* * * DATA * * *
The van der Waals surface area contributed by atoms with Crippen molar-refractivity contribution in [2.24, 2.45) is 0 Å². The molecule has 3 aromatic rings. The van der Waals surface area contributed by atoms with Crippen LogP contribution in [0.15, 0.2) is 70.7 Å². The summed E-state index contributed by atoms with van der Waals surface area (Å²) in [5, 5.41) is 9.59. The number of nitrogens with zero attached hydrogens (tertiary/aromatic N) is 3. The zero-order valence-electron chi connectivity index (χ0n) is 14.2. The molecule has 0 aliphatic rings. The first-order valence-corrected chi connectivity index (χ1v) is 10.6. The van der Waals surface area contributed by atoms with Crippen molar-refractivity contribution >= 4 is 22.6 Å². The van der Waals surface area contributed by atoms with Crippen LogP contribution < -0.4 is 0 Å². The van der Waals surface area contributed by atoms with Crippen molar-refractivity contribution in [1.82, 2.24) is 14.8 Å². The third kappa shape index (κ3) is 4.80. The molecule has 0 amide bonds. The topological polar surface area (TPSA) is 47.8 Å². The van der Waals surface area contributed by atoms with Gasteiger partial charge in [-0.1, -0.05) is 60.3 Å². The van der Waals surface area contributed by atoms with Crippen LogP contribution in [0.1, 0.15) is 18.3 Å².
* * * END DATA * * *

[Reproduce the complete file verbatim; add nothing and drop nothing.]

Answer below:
The van der Waals surface area contributed by atoms with Crippen molar-refractivity contribution in [2.24, 2.45) is 0 Å². The molecule has 3 aromatic rings. The van der Waals surface area contributed by atoms with Crippen LogP contribution in [0.15, 0.2) is 70.7 Å². The summed E-state index contributed by atoms with van der Waals surface area (Å²) in [5, 5.41) is 9.59. The number of nitrogens with zero attached hydrogens (tertiary/aromatic N) is 3. The zero-order valence-electron chi connectivity index (χ0n) is 14.2. The molecule has 0 aliphatic rings. The first-order valence-corrected chi connectivity index (χ1v) is 10.6. The van der Waals surface area contributed by atoms with Crippen molar-refractivity contribution >= 4 is 22.6 Å². The van der Waals surface area contributed by atoms with Crippen LogP contribution < -0.4 is 0 Å². The van der Waals surface area contributed by atoms with Crippen molar-refractivity contribution in [1.82, 2.24) is 14.8 Å². The third kappa shape index (κ3) is 4.80. The molecule has 0 amide bonds. The topological polar surface area (TPSA) is 47.8 Å². The van der Waals surface area contributed by atoms with Gasteiger partial charge in [-0.1, -0.05) is 60.3 Å². The van der Waals surface area contributed by atoms with Crippen LogP contribution in [0.1, 0.15) is 18.3 Å².